That the Indian army is definitely much better prepared than 1962 is without doubt.  The Himalayas still remain a formidable barrier, that will not be easily breached to support an advance logistically during the winter months gives some measure of comfort. For the strategic community of India and its armed forces, what has changed from the PLA of 1962  to todays PLA is, other than the rapid modernisation supported by a defence budget 3 times India’s and an economy 5 times our GDP, are the large number of Chinese installations in the Indian hinterland that are virtually fifth columnists waiting to be tapped. These are mostly the large amount of ICT equipment of two Chinese companies ZTE and Huawei. Our communication backbones and critical infrastructure are today dependent on the appliances manufactured by these companies and in case of escalation of tensions, the Chinese can cause major disruptions of our economy by weaponising these appliances. Why these were allowed to take place is a tale of short sighted avarice and the lack of a strategic culture in our national defence edifice. There were numerous warnings in allowing these companies to participate in building our communication back bone, but these were ignored. The nation will pay a very heavy price for this criminal oversight, even the defence communication networks that use our ICT back bones can be disrupted.

War might still not happen and the leadership of both countries will steer the nations to a peaceful rise is what all right thinking citizens hope for. Having said that, it is also necessary to question those of our establishment who are hoping that all these warnings by the Chinese are mere psychological operations and posturing by the Chinese PLA and our diplomacy will ensure that things do not spiral out of control. I  would like to pose this question ‘Can a nation and its defence be planned on hope ?’ The limitations of diplomacy sans the military and economic heft to back it up is a bluff easily called was a lesson the Indian nation should have learnt decisively post 1962. ‘Those who cannot remember the past are condemned to repeat it’ ,  the major observations of the ‘Kargil Review Committee Report’ and the ‘Naresh Chandra Committee Report’ are as on date unresolved and do not give much comfort to the writer on the state of the Indian defence edifice. That the civilian establishment runs the MOD without a strategy and playing one service against the other is well known. The total lack of trust and animosity against the civilian establishment by the military is openly seen in all social media forums of service officers.  The same lack of trust and respect  between the junior officers and the senior leadership of the Armed Forces are also increasingly highlighted with junior officers approaching the courts for succour ! something unthinkable just a decade back. That the popular press lay a lot of emphasis on relative strengths of force levels and comparisons of armaments speak of the amateurish knowledge levels of what makes a military win. To give a lay reader an understanding I am pasting the force levels of a very famous and decisive battle in Indian history; the Battle of Plassey where a certain gentleman called Robert Clive with a much smaller force defeated Siraj ud-Daulah and his French allies and laid the foundation of the British Empire. The defence edifice of the nation bears an eerie similarity to the Mughal empire of those times, outdated and out of sync with the realities of the Information Age.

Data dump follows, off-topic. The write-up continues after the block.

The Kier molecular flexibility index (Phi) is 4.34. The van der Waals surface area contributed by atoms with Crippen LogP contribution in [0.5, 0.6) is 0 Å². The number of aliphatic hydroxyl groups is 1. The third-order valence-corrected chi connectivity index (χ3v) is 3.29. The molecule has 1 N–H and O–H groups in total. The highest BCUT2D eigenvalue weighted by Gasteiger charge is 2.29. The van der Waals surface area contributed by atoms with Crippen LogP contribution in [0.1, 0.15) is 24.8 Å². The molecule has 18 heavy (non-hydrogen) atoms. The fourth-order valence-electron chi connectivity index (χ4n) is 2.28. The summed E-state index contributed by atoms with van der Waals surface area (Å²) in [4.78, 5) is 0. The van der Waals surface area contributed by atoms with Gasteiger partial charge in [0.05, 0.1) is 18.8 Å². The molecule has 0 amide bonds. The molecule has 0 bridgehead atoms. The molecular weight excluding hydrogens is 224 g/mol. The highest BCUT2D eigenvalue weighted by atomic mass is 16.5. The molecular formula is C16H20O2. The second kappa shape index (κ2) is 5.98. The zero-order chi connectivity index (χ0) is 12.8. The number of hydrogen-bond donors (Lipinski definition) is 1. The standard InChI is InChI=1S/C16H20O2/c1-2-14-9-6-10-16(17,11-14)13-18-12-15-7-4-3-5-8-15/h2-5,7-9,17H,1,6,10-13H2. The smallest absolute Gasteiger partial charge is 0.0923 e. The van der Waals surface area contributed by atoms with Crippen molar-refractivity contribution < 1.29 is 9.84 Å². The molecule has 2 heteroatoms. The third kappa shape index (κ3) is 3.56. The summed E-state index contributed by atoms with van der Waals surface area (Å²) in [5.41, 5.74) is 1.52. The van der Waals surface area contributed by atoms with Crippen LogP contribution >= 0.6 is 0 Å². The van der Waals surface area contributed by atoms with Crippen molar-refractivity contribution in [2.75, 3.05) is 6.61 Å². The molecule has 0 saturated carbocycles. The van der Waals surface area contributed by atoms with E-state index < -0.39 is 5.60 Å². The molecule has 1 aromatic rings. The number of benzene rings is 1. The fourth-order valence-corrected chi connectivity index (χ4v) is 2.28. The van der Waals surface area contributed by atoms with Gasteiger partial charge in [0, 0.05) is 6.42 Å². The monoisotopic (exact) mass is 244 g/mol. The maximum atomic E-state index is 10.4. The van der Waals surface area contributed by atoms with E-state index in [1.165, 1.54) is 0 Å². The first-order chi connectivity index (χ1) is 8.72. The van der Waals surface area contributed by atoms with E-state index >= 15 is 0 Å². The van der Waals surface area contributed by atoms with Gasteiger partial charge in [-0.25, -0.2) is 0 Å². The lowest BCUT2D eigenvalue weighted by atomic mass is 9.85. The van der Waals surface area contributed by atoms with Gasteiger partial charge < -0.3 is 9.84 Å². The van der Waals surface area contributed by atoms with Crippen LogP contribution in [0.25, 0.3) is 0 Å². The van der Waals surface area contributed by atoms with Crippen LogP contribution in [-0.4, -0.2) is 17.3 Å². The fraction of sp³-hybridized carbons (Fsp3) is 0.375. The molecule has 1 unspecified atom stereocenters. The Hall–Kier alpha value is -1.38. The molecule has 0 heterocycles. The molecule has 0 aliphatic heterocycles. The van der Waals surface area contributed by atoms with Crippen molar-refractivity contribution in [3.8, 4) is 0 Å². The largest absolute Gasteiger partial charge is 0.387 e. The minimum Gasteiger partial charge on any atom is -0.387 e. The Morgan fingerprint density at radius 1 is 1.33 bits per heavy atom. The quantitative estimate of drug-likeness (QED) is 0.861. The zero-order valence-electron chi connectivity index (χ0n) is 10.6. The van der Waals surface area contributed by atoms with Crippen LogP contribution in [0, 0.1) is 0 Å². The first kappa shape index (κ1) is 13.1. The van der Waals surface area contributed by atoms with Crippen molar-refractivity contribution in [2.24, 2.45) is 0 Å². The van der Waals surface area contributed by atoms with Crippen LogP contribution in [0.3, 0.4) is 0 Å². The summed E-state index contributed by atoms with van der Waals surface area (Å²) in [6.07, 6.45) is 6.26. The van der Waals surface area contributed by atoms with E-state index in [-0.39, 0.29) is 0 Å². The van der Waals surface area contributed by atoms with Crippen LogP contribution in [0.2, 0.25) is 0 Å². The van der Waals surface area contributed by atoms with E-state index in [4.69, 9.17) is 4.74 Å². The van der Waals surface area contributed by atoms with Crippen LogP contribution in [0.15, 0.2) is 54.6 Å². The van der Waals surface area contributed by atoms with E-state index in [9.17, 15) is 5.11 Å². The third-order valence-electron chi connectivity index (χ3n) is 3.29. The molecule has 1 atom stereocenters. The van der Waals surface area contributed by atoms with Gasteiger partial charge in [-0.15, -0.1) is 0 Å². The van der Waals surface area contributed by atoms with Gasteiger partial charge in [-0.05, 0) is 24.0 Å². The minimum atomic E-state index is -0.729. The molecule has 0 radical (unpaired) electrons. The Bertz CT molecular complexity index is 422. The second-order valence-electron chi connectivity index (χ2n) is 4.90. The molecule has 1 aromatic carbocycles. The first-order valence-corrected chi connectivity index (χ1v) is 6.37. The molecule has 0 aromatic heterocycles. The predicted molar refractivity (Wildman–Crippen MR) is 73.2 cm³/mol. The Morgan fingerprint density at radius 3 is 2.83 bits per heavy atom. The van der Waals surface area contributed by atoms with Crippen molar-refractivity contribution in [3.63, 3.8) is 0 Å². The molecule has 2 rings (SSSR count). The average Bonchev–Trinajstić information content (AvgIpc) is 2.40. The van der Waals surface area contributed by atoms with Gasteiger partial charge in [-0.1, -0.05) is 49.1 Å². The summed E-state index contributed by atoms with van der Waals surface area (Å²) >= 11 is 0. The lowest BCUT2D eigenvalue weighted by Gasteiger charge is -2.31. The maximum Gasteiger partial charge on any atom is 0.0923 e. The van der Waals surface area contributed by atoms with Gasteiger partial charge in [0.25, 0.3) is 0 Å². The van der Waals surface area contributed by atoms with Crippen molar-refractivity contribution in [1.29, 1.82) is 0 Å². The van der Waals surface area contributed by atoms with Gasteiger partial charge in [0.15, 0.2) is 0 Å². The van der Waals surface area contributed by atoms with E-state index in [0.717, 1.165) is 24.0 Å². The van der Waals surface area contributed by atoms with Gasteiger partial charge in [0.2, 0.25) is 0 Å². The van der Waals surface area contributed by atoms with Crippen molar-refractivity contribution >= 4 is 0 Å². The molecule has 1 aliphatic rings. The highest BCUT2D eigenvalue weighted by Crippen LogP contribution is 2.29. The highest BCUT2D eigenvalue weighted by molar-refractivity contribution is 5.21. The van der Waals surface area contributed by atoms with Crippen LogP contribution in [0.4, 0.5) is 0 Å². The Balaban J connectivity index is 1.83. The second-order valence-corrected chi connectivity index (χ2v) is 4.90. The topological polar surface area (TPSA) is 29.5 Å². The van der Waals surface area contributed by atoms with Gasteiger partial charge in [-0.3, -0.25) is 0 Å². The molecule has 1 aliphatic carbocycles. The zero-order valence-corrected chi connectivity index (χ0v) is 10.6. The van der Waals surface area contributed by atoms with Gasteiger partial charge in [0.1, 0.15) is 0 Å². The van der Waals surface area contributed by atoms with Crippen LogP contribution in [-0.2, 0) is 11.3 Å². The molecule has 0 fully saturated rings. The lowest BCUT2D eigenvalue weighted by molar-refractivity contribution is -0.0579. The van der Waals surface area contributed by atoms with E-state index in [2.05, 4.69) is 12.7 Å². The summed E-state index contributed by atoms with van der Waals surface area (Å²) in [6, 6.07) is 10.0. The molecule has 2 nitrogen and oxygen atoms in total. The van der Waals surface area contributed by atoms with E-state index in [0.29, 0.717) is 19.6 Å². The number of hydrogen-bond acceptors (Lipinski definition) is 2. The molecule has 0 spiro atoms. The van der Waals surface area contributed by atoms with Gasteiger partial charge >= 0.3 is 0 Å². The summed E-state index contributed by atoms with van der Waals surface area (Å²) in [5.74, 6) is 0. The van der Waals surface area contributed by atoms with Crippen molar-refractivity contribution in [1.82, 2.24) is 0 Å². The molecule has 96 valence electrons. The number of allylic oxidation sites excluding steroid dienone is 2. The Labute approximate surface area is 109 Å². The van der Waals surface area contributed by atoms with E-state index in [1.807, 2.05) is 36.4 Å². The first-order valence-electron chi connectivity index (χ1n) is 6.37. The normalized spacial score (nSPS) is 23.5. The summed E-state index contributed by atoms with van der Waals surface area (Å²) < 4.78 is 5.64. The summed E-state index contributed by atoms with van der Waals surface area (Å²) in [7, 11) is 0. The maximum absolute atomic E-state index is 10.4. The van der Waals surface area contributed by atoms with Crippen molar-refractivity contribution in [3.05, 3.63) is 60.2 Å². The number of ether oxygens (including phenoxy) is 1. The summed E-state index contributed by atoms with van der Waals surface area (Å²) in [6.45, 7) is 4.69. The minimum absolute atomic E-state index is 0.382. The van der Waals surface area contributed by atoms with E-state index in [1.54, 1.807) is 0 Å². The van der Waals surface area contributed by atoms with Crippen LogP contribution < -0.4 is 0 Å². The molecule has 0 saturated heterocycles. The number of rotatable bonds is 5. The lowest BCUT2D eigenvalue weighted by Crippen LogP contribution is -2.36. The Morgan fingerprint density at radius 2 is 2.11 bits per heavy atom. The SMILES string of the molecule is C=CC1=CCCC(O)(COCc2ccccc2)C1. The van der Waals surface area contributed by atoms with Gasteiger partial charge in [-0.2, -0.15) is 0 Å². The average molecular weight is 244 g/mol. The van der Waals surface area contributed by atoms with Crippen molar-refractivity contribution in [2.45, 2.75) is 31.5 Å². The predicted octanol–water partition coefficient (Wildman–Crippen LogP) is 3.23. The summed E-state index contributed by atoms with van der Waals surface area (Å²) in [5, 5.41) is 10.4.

Battle of Plassey

Flag of the British East India Company (1707).svg British East India Company Mughal Empire Bengal Subah
Royal Standard of the King of France.svg French East India Company
Commanders and leaders
Flag of the British East India Company (1707).svg Colonel Robert Clive

  • Major Kilpatrick
  • Major Grant
  • Major Eyre Coote
  • Captain Gaupp
Mughal Empire Siraj ud-Daulah

  • Mohan Lal
  • Mir Madan   †
  • Mir Jafar Ali Khan (defector)
  • Yar Lutuf Khan (defector)
  • Rai Durlabh (defector)

Royal Standard of the King of France.svg Monsieur Sinfray

750 European soldiers
100 Topasses
2,100 Indian sepoys
100 gunners
8 cannon (six 6-pounders and 2 howitzers)
35,000 infantry
18,000 cavalry
53 field pieces (mostly 32, 24 and 18-pounders)
50 French artillerymen (6 field pieces)
Casualties and losses
22 killed
(5 Europeans, 13 Indians)
50 wounded
(15 Europeans and 30 Indians)
500 killed and wounded
  • Design